New directions and technologies for minimal invasive thoracic surgery
Preface

New directions and technologies for minimal invasive thoracic surgery

Since the use of video-assisted thoracoscopic technique and refinement of related endoscopic instruments, minimal invasive thoracic surgery has developed vary rapidly in the management of various kinds of thoracic and cardiovascular diseases. Until now, minimal invasive thoracic surgery is not just an alternative to thoracotomy or sternotomy, but has become a standard in the treatment of many cardiothoracic diseases. In the recent meeting of The 11th Asia Pacific Congress of Endoscopic and Laparoscopic Surgery (ELSA) in Taipei on November 21-24, 2013, we invited many physicians, surgeons, and anesthesiologists to share about their experiences in the development of new concepts, refinement of new technologies, and collaboration of multiple disciplines for minimal invasive thoracic surgery.

This special issue of the Journal of Thoracic Disease extends the ideas, presentations, and discussions of this exciting meeting to provide a comprehensive overview on a variety of aspects related to the recent advances in minimal invasive thoracic surgery, with a special emphasis on the nonintubated anesthetic techniques (1-4). Through the articles, readers can have a clear idea regarding the initiation and implementation, as well as the current indications and future perspectives of this novel technique. As for the evolving techniques of thoracoscopic surgery, single-port and natural orifice surgery will definitely play important roles in the near future (5,6). And thoracoscopic surgery can be an effective alternative to thoracotomy in situations such as systematic lymphadenectomy for lung cancer and reoperation for postoperative recurrent primary spontaneous pneumothorax (7,8). Finally, the current status and personal experience of video-assisted or robotic-assisted cardiac surgery are also provided (9,10).

I am grateful to our guest speakers and invited authors who have shared their expertise and contributed diverse and comprehensive knowledge for this excellent issue. With new technologies and refined instruments, it is time to reconsider the new directions of minimal invasive thoracic surgery.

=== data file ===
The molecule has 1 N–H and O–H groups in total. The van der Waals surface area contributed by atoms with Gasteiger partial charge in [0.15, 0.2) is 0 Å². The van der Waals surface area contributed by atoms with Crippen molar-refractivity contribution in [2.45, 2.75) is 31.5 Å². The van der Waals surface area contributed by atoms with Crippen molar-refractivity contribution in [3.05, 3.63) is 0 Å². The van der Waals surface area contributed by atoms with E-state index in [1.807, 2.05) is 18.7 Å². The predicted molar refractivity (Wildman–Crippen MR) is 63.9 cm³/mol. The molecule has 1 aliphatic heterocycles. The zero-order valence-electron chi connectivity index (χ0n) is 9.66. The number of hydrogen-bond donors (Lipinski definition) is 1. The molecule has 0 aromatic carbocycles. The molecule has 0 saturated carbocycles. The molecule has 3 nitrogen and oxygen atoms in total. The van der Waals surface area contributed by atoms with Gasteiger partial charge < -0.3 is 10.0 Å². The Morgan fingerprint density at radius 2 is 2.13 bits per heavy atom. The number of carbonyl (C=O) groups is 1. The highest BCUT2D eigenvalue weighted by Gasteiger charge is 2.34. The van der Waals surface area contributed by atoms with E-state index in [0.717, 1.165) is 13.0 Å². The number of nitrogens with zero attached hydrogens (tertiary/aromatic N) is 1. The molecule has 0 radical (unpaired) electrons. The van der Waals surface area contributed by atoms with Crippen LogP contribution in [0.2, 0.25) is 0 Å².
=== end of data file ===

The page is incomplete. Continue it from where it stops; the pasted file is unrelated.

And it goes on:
References

  1. Hung MH, Hsu HH, Cheng YJ, et al. Nonintubated thoracoscopic surgery: state of the art and future directions. J Thorac Dis 2014;6:2-9.
  2. Yang JT, Hung MH, Chen JS, et al. Anesthetic consideration for nonintubated VATS. J Thorac Dis 2014;6:10-3.
  3. Chen KC, Cheng YJ, Hung MH, et al. Nonintubated thoracoscopic surgery using regional anesthesia and vagal block and targeted sedation. J Thorac Dis 2014;6:31-6.
  4. Cuo Z, Shao W, Yin W, et al. Analysis of feasibility and safety of complete video-assisted thoracoscopic resection of anatomic pulmonary segments under non-intubated anesthesia. J Thorac Dis 2014;6:37-44.
  5. Liu CY, Lin CS, Shih CH, et al. Single-port video-assisted thoracoscopic surgery for lung cancer. J Thorac Dis 2014;6:14-21.
  6. Liu YH, Chu Y, Wu YC, et al. Natural orifice surgery in thoracic surgery. J Thorac Dis 2014;6:61-3.
  7. Wang W, Yin W, Shao W, et al. Comparative study of systematic thoracoscopic lymphadenectomy and conventional thoracotomy in resectable non-small cell lung cancer. J Thorac Dis 2014;6:45-51.
  8. Chou SH, Li HP, Lee YL, et al. Video-assisted thoracoscopic surgery for postoperative recurrent primary spontaneous pneumothorax. J Thorac Dis 2014;6:52-5.
  9. Chiu KM, Chen RJ. Videoscope-assisted cardiac surgery. J Thorac Dis 2014;6:22-30.
  10. Chi NH, Huang CH, Huang SC, et al. Robotic mitral valve repair in infective endocarditis. J Thorac Dis 2014;6:56-60.

Jin-Shing Chen

Department of Surgery, National Taiwan University Hospital and National Taiwan, University College of Medicine, Taipei 10002, Taiwan

Email: chenjs@ntu.edu.tw.

doi: 10.3978/j.issn.2072-1439.2014.01.08

Disclosure: The author declares no conflict of interest.

Cite this article as: Chen JS. New directions and technologies for minimal invasive thoracic surgery. J Thorac Dis 2014;6(1):1. doi: 10.3978/j.issn.2072-1439.2014.01.08